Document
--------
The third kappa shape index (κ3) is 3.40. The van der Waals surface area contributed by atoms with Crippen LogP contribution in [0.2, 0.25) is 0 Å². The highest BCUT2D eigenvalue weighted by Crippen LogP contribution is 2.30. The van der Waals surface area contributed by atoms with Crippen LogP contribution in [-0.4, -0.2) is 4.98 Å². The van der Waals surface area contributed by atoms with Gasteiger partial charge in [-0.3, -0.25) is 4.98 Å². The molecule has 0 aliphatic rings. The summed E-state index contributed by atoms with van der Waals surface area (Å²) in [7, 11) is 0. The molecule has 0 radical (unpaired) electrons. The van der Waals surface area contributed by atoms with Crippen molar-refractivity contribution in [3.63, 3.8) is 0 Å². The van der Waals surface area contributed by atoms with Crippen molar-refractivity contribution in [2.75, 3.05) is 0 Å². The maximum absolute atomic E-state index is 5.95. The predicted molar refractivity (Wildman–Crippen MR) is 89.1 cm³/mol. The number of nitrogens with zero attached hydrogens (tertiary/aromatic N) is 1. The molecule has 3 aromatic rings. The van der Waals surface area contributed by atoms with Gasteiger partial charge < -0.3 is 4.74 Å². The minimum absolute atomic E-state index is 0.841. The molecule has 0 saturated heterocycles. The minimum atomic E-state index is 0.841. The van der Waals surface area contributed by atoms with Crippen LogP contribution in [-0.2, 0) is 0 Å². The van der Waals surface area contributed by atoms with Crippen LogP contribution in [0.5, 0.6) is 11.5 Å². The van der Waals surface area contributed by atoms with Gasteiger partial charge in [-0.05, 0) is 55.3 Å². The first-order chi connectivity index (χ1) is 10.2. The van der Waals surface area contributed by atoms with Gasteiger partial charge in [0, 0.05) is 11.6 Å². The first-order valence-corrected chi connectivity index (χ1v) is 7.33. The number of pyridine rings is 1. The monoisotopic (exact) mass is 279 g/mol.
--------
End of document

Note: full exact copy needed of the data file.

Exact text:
The third kappa shape index (κ3) is 3.40. The van der Waals surface area contributed by atoms with Crippen LogP contribution in [0.2, 0.25) is 0 Å². The highest BCUT2D eigenvalue weighted by Crippen LogP contribution is 2.30. The van der Waals surface area contributed by atoms with Crippen LogP contribution in [-0.4, -0.2) is 4.98 Å². The van der Waals surface area contributed by atoms with Gasteiger partial charge in [-0.3, -0.25) is 4.98 Å². The molecule has 0 aliphatic rings. The summed E-state index contributed by atoms with van der Waals surface area (Å²) in [7, 11) is 0. The molecule has 0 radical (unpaired) electrons. The van der Waals surface area contributed by atoms with Crippen molar-refractivity contribution in [3.63, 3.8) is 0 Å². The van der Waals surface area contributed by atoms with Crippen molar-refractivity contribution in [2.75, 3.05) is 0 Å². The maximum absolute atomic E-state index is 5.95. The predicted molar refractivity (Wildman–Crippen MR) is 89.1 cm³/mol. The number of nitrogens with zero attached hydrogens (tertiary/aromatic N) is 1. The molecule has 3 aromatic rings. The van der Waals surface area contributed by atoms with Gasteiger partial charge < -0.3 is 4.74 Å². The minimum absolute atomic E-state index is 0.841. The molecule has 0 saturated heterocycles. The minimum atomic E-state index is 0.841. The van der Waals surface area contributed by atoms with Crippen LogP contribution in [-0.2, 0) is 0 Å². The van der Waals surface area contributed by atoms with Crippen LogP contribution in [0.5, 0.6) is 11.5 Å². The van der Waals surface area contributed by atoms with Gasteiger partial charge in [-0.05, 0) is 55.3 Å². The first-order chi connectivity index (χ1) is 10.2. The van der Waals surface area contributed by atoms with Gasteiger partial charge in [0, 0.05) is 11.6 Å². The first-order valence-corrected chi connectivity index (χ1v) is 7.33. The number of pyridine rings is 1. The monoisotopic (exact) mass is 279 g/mol.